State Unveils New School Grading System
The Georgia Department of Education Tuesday unveiled a new way of grading schools. The new system is part of the state’s waiver from the federal No Child Left Behind law.
The new College and Career Ready Performance Index replaces the Adequate Yearly Progress requirement of No Child Left Behind. Test scores determined whether schools met AYP. State superintendent John Barge says test scores still matter, but they won’t be the only criteria for the CCRPI.
“Under the old accountability system, the only thing that counted was test performance in English and math," Barge said, 'And now student performance across the board is important. It’s not just English and math, but it’s science and social studies.”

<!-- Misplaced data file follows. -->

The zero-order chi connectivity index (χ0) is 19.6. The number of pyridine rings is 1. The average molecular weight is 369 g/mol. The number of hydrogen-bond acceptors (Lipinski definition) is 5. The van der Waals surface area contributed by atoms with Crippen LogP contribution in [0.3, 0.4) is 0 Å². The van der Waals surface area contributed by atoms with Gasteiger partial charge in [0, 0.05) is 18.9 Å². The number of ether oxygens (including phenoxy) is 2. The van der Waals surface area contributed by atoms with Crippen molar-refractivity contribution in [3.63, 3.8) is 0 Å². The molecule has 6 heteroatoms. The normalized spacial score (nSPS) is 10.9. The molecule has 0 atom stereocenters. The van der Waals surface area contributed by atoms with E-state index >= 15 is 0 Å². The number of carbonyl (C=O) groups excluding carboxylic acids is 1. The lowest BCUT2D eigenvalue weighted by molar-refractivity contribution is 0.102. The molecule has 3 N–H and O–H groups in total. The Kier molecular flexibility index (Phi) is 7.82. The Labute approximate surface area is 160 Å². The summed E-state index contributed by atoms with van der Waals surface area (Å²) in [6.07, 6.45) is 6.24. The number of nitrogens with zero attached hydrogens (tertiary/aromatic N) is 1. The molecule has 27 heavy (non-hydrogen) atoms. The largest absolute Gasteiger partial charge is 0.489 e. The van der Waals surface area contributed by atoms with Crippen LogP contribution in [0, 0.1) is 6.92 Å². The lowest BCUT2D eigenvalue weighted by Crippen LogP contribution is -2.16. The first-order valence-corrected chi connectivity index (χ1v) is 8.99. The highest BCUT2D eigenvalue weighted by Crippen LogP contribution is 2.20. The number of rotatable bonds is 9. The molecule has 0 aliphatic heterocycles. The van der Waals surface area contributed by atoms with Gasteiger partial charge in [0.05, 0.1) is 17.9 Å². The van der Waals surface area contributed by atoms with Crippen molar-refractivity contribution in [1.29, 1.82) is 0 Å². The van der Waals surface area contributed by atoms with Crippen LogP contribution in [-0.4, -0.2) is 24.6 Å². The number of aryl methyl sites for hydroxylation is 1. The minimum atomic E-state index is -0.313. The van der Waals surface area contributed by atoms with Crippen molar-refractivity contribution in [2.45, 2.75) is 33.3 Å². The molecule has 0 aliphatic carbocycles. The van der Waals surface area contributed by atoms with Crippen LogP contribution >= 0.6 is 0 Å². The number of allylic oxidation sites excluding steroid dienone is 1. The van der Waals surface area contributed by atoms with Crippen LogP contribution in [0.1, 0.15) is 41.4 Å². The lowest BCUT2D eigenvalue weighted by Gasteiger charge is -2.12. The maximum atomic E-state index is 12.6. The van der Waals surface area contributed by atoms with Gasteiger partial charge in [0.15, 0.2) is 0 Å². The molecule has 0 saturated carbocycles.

Schools will be evaluated on achievement, progress, and how well they close the achievement gap between white and minority students. They’ll be graded on a 100-point scale, just like a report card. But Barge says schools can earn up to 10 extra points.
“Within this index we have built in the opportunity for schools to earn credit for their students who are scoring in the ‘exceeds’ category, not just ‘meeting,’ for getting in that top tier.”
State education officials compiled schools’ scores to produce aggregate scores for elementary, middle, and high schools in the state. The score for elementary schools is about 83%; it’s just over 81% for middle schools, and just under 73% for high schools.
To see how Georgia schools stacked up on the College and Career Ready Performance Index, click here for the online database.